Labour has taken two years to flesh out its National Education Service plans – so what do they mean for FE? Joe Dromey shares his thoughts on what was shared at party conference
In the Labour leadership election of 2015, Jeremy Corbyn set out a vision for a National Education Service. Evoking the founding tenets of the NHS, he pledged education that was free at the point of use, from cradle to grave.
Over the past two years, Angela Rayner, the shadow education secretary, has been putting the meat on the bones, and setting out what a National Education Service might look like.
There is relative consensus on technical education and apprenticeships. Labour supports T-levels, though the party has called for additional capital investment to deliver the ambitious reform. On apprenticeships, Labour has pledged to retain the levy, but has focused more on quality than quantity.
Beyond these areas, it is on further and higher education that Labour’s vision differs most from the government’s. Central to this is Labour’s pledge to scrap fees for further and higher education.
Tuition fees – introduced by the previous Labour government and tripled by the coalition – are capped at £9,250 a year. This has helped protect universities from the austerity that has hit other public services, and it doesn’t appear to have put off people; participation has continued to inch up. However, shifting the cost from taxpayer to students has led to soaring student debt; the average graduate emerges with debt of over £50,000, with poorer students facing greater debt. Just one in four students will pay off the full amount.
The coalition introduced a similar system – advanced learner loans – for further education. While debt may not have deterred many from going to university, fees have had a huge impact in FE. Participation in FE fell by nearly a third after the introduction of advanced learner loans.
For Corbyn’s Labour, education is not seen as a commodity but a human right
At the heart of this debate is an ideological divide about what education is for. For the government, education is primarily about advancing individual opportunity. So, as the individual benefits, it is reasonable for the individual to pay. While the government has commissioned a review of education funding, it has baked in this principle; insisting recommendations must “maintain the principle that students should contribute to the cost of their studies”. For Corbyn’s Labour, education is seen not as a commodity, but as a human right and a social good. Because everyone benefits from a higher skilled society – the party argues – it is reasonable for everyone to contribute.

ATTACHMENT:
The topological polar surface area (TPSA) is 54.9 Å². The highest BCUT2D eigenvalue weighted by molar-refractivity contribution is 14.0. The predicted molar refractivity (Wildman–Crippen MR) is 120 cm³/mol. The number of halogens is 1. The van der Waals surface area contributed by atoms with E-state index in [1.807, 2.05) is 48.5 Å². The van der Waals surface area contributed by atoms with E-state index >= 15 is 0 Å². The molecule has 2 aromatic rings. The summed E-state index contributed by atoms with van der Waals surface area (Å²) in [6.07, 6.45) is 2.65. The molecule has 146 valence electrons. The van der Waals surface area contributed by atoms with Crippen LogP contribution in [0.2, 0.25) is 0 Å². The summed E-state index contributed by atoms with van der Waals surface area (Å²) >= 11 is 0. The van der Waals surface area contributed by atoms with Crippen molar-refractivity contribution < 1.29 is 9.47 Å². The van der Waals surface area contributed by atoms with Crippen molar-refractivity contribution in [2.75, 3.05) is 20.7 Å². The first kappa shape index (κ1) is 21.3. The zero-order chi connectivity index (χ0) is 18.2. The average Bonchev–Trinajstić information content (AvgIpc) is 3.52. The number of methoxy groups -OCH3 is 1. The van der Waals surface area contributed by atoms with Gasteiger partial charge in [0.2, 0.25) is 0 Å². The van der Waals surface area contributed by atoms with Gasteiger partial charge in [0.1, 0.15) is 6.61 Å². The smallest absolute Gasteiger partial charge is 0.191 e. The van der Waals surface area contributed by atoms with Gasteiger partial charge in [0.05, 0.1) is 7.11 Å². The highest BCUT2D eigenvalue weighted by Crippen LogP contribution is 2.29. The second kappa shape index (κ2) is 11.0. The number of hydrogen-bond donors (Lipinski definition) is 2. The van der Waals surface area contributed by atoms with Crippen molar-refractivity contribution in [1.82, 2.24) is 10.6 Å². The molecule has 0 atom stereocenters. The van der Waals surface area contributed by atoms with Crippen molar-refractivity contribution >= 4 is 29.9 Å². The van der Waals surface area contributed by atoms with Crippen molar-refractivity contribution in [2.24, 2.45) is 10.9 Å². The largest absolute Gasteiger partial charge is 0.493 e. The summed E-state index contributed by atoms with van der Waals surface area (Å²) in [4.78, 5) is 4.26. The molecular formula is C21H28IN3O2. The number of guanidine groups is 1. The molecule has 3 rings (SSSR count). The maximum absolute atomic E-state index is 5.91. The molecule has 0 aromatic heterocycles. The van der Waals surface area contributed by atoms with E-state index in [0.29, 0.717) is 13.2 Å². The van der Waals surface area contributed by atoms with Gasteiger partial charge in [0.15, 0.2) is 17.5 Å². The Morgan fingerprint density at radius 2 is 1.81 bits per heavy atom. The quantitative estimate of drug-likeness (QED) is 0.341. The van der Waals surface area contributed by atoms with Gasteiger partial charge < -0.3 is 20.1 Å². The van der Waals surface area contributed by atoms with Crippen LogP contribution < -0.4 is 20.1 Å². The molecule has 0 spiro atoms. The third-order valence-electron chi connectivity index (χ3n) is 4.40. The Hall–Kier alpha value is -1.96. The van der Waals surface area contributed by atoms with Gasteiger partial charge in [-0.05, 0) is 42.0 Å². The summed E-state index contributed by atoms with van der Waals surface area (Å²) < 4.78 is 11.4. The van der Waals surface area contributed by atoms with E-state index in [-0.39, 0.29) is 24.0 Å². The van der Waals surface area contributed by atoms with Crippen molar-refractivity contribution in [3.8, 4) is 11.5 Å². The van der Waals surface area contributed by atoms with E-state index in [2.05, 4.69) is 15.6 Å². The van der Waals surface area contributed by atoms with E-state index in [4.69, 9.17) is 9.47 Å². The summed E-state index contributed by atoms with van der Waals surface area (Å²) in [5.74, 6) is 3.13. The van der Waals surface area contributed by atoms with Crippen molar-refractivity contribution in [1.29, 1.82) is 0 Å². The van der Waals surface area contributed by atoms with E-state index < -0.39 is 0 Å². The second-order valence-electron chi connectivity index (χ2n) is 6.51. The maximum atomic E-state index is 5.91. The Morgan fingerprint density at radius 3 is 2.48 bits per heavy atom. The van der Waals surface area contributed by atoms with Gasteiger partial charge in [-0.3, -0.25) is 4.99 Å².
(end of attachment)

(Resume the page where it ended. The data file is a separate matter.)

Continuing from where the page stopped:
Labour’s pledges do not come cheap. In the party’s costings of its 2017 manifesto commitments, scrapping tuition fees and restoring maintenance grants came to £11.2 billion; nearly a quarter of all additional spending pledges, and four times more expensive than scrapping FE fees, equalising 16-19 funding and restoring EMA put together. Scrapping fees would be regressive – in narrow distributional terms – as young people from wealthier families are more likely to go to university.
On the distributional impact, Labour would argue that if this was paid for by progressive taxation, the overall impact would be progressive. On the cost, many in Labour would say that what matters is not the headline cost, but the long-term economic and social impact. Corbyn argued in 2015, when he set out his vision for the National Education Service, “the extra tax revenues brought by a high skill, high productivity and high pay economy will fund further expansion”. But in the short term, with a dire need for additional investment in other areas – from health and care to prisons and policing and social security – there is a real question about whether this is the highest priority for constrained resources.
Beyond the false binary of learner vs public funding, there are other options. Labour could deliver education that is free at the point of use by – for example – introducing a graduate tax, as Melissa Benn has outlined in her recent book Life Lessons. These options would be worth exploring.
National Health Service founder Nye Bevan once said that “the language of priorities is the religion of socialism”. In fleshing out its plans for the National Education Service, Labour should bear this in mind.